Twitter? What sort of name is that? How could I, with my lofty journalistic intentions possibly subscribe to a micro blogging site with such a silly name? Birds twitter (the feathered variety), twits twitter and so now do 6 million users- some of which have very impressive resumes.
Ever one to compromise my highbrow principles I signed up and decided to follow some bigwigs about their business. One of my first acquisitions, after trying and failing to find an original and witty user name, was Salam Pax. Pax is the legendary blogger of Baghdad, who documented the run up to the Iraq war as only a native Iraqi with a masterful command of English could.
And then after some searching I got Stephen Fry!!
And then Barack Obama!!
Surely this is better than checking hordes of Facebook updates? Be gone you Facebook plebs!!! Now I can follow a community entirely made up of fantastic, rich, powerful, sexy people who spend their time twittering snippets of interesting informed info!!! I’m part of their world at last!!!
Now I can follow journo/writer types who no doubt I will impress with my forthcoming tweets and further my burgeoning career. I can glean the nuggets of their minds without having to trawl through their tiresome blogs.
In this new fangled world where the constraints of page space does not apply it is quite refreshing. God did not bestow everyone with the talents of Salam, and there seem to be many writers on the internet that write like they talk: a lot and without much to say. So its nice to have the point without the reams of run off that usually accompanies it (seems a bit rich coming from the guy writing this eh?).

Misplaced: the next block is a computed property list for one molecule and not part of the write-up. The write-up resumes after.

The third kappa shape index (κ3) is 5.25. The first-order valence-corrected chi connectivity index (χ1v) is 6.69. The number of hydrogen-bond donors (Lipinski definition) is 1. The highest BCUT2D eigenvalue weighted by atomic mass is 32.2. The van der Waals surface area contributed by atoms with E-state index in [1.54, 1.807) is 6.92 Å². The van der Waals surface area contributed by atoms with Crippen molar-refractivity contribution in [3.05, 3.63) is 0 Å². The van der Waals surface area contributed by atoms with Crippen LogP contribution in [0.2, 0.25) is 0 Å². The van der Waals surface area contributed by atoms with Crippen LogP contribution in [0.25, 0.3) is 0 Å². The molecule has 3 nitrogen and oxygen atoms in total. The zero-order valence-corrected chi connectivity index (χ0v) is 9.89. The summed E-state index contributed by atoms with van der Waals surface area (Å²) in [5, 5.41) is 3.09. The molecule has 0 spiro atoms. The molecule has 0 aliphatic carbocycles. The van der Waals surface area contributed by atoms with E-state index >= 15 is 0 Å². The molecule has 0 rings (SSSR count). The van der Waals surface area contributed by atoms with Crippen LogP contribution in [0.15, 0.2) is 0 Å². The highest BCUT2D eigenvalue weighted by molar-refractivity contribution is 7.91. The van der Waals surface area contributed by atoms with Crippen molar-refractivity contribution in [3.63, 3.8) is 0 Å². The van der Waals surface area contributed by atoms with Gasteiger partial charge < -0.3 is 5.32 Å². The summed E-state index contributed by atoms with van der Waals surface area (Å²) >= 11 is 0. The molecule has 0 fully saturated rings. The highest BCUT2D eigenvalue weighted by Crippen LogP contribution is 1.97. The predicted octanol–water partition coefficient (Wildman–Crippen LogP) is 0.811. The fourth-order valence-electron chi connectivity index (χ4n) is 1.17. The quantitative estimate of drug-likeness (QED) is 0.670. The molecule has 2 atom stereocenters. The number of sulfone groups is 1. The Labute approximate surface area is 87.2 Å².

The site is also advantageous because you can find out who’s being listened to by the people in the know.
It’s not all good though according to some psychology experts quoted in an article in the timesonline. Apparently the whole thing comes from an infantile desire to continually prove we exist stemming from a lack of identity, and that actually all that twitters is not gold (especially when it concerns what the twitterer had for breakfast).
Twitter may not be as revolutionary as the telephone, and indeed may have been replaced by some other ludicrously named self-indulgent software medium in years to come, but it is pushing the boundaries of how we communicate.
It can help develop quasi-personal relationships in a quasi-professional context in the public domain. For those with an established voice it allows them to seem close by. It remains to be seen which newcomers can tweet loud (or interestingly) enough to draw the attention of the media flock.
All in all I grudgingly give my approval to the stupidly named site- I know its six million users will feel a lot better now.